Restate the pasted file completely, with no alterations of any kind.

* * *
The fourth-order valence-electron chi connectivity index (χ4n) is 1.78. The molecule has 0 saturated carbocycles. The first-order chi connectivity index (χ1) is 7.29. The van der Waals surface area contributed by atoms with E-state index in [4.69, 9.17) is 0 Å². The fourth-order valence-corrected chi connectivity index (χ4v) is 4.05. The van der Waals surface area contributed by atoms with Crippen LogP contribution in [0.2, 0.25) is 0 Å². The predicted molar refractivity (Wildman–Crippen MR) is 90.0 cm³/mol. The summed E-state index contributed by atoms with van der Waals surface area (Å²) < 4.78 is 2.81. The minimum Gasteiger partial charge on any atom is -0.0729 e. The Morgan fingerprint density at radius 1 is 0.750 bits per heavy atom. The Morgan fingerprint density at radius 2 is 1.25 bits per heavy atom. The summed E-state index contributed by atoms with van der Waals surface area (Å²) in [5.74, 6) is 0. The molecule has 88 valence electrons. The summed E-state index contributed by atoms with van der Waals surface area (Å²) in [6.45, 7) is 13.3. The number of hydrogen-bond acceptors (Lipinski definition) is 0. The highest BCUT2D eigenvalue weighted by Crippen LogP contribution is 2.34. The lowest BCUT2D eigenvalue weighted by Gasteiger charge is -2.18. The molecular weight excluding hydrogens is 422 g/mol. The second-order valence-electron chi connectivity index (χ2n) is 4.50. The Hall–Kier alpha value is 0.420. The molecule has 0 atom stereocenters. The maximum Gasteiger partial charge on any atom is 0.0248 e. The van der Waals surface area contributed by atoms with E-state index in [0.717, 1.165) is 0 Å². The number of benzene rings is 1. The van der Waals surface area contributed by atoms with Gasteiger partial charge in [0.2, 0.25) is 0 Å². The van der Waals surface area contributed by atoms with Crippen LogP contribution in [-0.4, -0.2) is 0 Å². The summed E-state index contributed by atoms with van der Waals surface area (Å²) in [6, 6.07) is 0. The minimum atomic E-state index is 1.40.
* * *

The fourth-order valence-electron chi connectivity index (χ4n) is 1.78. The molecule has 0 saturated carbocycles. The first-order chi connectivity index (χ1) is 7.29. The van der Waals surface area contributed by atoms with E-state index in [4.69, 9.17) is 0 Å². The fourth-order valence-corrected chi connectivity index (χ4v) is 4.05. The van der Waals surface area contributed by atoms with Crippen LogP contribution in [0.2, 0.25) is 0 Å². The predicted molar refractivity (Wildman–Crippen MR) is 90.0 cm³/mol. The summed E-state index contributed by atoms with van der Waals surface area (Å²) < 4.78 is 2.81. The minimum Gasteiger partial charge on any atom is -0.0729 e. The Morgan fingerprint density at radius 1 is 0.750 bits per heavy atom. The Morgan fingerprint density at radius 2 is 1.25 bits per heavy atom. The summed E-state index contributed by atoms with van der Waals surface area (Å²) in [5.74, 6) is 0. The molecule has 88 valence electrons. The summed E-state index contributed by atoms with van der Waals surface area (Å²) in [6.45, 7) is 13.3. The number of hydrogen-bond acceptors (Lipinski definition) is 0. The highest BCUT2D eigenvalue weighted by Crippen LogP contribution is 2.34. The lowest BCUT2D eigenvalue weighted by Gasteiger charge is -2.18. The molecular weight excluding hydrogens is 422 g/mol. The second-order valence-electron chi connectivity index (χ2n) is 4.50. The Hall–Kier alpha value is 0.420. The molecule has 0 atom stereocenters. The maximum Gasteiger partial charge on any atom is 0.0248 e. The van der Waals surface area contributed by atoms with E-state index in [0.717, 1.165) is 0 Å². The number of benzene rings is 1. The van der Waals surface area contributed by atoms with Gasteiger partial charge in [0.2, 0.25) is 0 Å². The van der Waals surface area contributed by atoms with Crippen LogP contribution in [-0.4, -0.2) is 0 Å². The summed E-state index contributed by atoms with van der Waals surface area (Å²) in [6, 6.07) is 0. The minimum atomic E-state index is 1.40.